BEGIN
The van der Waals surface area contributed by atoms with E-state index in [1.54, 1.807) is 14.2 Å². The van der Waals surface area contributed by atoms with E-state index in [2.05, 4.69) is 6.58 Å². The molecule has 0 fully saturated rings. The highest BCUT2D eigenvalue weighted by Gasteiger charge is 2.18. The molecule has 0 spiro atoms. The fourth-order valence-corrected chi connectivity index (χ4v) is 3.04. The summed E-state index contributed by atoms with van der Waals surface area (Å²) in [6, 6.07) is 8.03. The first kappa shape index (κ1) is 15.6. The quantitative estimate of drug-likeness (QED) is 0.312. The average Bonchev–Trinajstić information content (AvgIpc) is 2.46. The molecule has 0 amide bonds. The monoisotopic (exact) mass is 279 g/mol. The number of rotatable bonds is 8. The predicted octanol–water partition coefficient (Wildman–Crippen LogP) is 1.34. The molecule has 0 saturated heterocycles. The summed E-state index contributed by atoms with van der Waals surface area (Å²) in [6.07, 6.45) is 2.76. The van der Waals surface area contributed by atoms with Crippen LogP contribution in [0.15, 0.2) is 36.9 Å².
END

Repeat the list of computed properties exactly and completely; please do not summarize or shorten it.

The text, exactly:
The van der Waals surface area contributed by atoms with E-state index in [1.54, 1.807) is 14.2 Å². The van der Waals surface area contributed by atoms with E-state index in [2.05, 4.69) is 6.58 Å². The molecule has 0 fully saturated rings. The highest BCUT2D eigenvalue weighted by Gasteiger charge is 2.18. The molecule has 0 spiro atoms. The fourth-order valence-corrected chi connectivity index (χ4v) is 3.04. The summed E-state index contributed by atoms with van der Waals surface area (Å²) in [6, 6.07) is 8.03. The first kappa shape index (κ1) is 15.6. The quantitative estimate of drug-likeness (QED) is 0.312. The average Bonchev–Trinajstić information content (AvgIpc) is 2.46. The molecule has 0 amide bonds. The monoisotopic (exact) mass is 279 g/mol. The number of rotatable bonds is 8. The predicted octanol–water partition coefficient (Wildman–Crippen LogP) is 1.34. The molecule has 0 saturated heterocycles. The summed E-state index contributed by atoms with van der Waals surface area (Å²) in [6.07, 6.45) is 2.76. The van der Waals surface area contributed by atoms with Crippen LogP contribution in [0.15, 0.2) is 36.9 Å².